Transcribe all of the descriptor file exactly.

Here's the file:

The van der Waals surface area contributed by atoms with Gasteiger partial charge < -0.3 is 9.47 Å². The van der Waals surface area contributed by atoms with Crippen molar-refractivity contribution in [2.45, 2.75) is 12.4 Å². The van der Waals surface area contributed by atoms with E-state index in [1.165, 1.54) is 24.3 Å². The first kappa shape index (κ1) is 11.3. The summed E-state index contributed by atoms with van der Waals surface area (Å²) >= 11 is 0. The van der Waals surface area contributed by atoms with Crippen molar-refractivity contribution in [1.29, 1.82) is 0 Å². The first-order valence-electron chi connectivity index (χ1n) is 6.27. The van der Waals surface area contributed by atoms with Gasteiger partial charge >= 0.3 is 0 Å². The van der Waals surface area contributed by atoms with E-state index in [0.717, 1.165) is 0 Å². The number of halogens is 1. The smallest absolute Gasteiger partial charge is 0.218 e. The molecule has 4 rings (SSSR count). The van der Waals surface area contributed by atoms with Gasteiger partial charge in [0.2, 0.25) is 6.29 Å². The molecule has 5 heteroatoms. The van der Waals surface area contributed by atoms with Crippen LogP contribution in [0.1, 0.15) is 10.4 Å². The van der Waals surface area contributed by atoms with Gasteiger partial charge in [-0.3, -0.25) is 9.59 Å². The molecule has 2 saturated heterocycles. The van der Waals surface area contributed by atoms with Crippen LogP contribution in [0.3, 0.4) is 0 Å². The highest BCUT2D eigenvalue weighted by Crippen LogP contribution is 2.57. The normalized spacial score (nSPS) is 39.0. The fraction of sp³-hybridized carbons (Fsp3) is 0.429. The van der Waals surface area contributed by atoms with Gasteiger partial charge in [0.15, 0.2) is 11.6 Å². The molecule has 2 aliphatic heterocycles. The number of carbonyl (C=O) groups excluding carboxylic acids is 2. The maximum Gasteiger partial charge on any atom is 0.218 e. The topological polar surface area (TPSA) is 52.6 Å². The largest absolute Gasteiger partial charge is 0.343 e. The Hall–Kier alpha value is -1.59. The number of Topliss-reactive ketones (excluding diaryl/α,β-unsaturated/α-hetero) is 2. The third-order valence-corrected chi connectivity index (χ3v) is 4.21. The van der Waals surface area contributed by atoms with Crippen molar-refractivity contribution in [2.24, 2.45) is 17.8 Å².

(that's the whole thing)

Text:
The van der Waals surface area contributed by atoms with Gasteiger partial charge < -0.3 is 9.47 Å². The van der Waals surface area contributed by atoms with Crippen molar-refractivity contribution in [2.45, 2.75) is 12.4 Å². The van der Waals surface area contributed by atoms with E-state index in [1.165, 1.54) is 24.3 Å². The first kappa shape index (κ1) is 11.3. The summed E-state index contributed by atoms with van der Waals surface area (Å²) >= 11 is 0. The van der Waals surface area contributed by atoms with Crippen molar-refractivity contribution in [1.29, 1.82) is 0 Å². The first-order valence-electron chi connectivity index (χ1n) is 6.27. The van der Waals surface area contributed by atoms with Gasteiger partial charge >= 0.3 is 0 Å². The van der Waals surface area contributed by atoms with E-state index in [0.717, 1.165) is 0 Å². The number of halogens is 1. The smallest absolute Gasteiger partial charge is 0.218 e. The molecule has 4 rings (SSSR count). The van der Waals surface area contributed by atoms with Gasteiger partial charge in [0.2, 0.25) is 6.29 Å². The molecule has 5 heteroatoms. The van der Waals surface area contributed by atoms with Crippen LogP contribution in [0.1, 0.15) is 10.4 Å². The van der Waals surface area contributed by atoms with Gasteiger partial charge in [-0.3, -0.25) is 9.59 Å². The molecule has 2 saturated heterocycles. The van der Waals surface area contributed by atoms with Crippen LogP contribution in [0.3, 0.4) is 0 Å². The highest BCUT2D eigenvalue weighted by Crippen LogP contribution is 2.57. The normalized spacial score (nSPS) is 39.0. The fraction of sp³-hybridized carbons (Fsp3) is 0.429. The van der Waals surface area contributed by atoms with Gasteiger partial charge in [0.15, 0.2) is 11.6 Å². The molecule has 2 aliphatic heterocycles. The number of carbonyl (C=O) groups excluding carboxylic acids is 2. The maximum Gasteiger partial charge on any atom is 0.218 e. The topological polar surface area (TPSA) is 52.6 Å². The largest absolute Gasteiger partial charge is 0.343 e. The Hall–Kier alpha value is -1.59. The number of Topliss-reactive ketones (excluding diaryl/α,β-unsaturated/α-hetero) is 2. The third-order valence-corrected chi connectivity index (χ3v) is 4.21. The van der Waals surface area contributed by atoms with Crippen molar-refractivity contribution in [2.24, 2.45) is 17.8 Å².